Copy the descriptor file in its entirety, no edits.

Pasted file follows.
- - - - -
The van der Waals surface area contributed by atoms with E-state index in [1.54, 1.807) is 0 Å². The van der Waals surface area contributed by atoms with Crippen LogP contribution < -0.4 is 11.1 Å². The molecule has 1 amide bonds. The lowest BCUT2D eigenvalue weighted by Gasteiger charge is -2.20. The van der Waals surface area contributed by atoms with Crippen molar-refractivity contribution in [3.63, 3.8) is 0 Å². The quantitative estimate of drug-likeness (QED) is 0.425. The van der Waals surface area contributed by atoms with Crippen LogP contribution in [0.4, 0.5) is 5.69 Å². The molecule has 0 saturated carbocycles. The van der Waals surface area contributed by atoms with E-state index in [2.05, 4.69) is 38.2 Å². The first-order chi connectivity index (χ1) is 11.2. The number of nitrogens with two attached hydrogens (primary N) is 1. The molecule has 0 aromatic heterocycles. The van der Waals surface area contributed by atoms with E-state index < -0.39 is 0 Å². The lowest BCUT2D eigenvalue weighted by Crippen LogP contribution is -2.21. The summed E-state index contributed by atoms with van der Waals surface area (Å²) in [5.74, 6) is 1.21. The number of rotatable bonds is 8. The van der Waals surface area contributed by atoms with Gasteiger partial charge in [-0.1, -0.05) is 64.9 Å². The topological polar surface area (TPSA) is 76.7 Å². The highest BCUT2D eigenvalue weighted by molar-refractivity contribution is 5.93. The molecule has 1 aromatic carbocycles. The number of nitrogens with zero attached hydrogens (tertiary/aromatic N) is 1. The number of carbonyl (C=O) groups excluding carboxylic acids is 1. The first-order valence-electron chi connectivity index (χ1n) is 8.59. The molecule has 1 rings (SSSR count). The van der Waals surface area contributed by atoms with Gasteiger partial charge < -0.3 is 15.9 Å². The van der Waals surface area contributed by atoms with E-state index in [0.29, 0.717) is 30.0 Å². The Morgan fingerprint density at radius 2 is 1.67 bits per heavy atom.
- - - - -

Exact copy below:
The van der Waals surface area contributed by atoms with E-state index in [1.54, 1.807) is 0 Å². The van der Waals surface area contributed by atoms with Crippen LogP contribution < -0.4 is 11.1 Å². The molecule has 1 amide bonds. The lowest BCUT2D eigenvalue weighted by Gasteiger charge is -2.20. The van der Waals surface area contributed by atoms with Crippen molar-refractivity contribution in [3.63, 3.8) is 0 Å². The quantitative estimate of drug-likeness (QED) is 0.425. The van der Waals surface area contributed by atoms with Crippen LogP contribution in [0.4, 0.5) is 5.69 Å². The molecule has 0 saturated carbocycles. The van der Waals surface area contributed by atoms with E-state index in [2.05, 4.69) is 38.2 Å². The first-order chi connectivity index (χ1) is 11.2. The number of nitrogens with two attached hydrogens (primary N) is 1. The molecule has 0 aromatic heterocycles. The van der Waals surface area contributed by atoms with E-state index < -0.39 is 0 Å². The lowest BCUT2D eigenvalue weighted by Crippen LogP contribution is -2.21. The summed E-state index contributed by atoms with van der Waals surface area (Å²) in [5.74, 6) is 1.21. The number of rotatable bonds is 8. The van der Waals surface area contributed by atoms with Gasteiger partial charge in [-0.1, -0.05) is 64.9 Å². The topological polar surface area (TPSA) is 76.7 Å². The highest BCUT2D eigenvalue weighted by molar-refractivity contribution is 5.93. The molecule has 1 aromatic carbocycles. The number of nitrogens with zero attached hydrogens (tertiary/aromatic N) is 1. The number of carbonyl (C=O) groups excluding carboxylic acids is 1. The first-order valence-electron chi connectivity index (χ1n) is 8.59. The molecule has 1 rings (SSSR count). The van der Waals surface area contributed by atoms with Gasteiger partial charge < -0.3 is 15.9 Å². The van der Waals surface area contributed by atoms with E-state index in [0.29, 0.717) is 30.0 Å². The Morgan fingerprint density at radius 2 is 1.67 bits per heavy atom.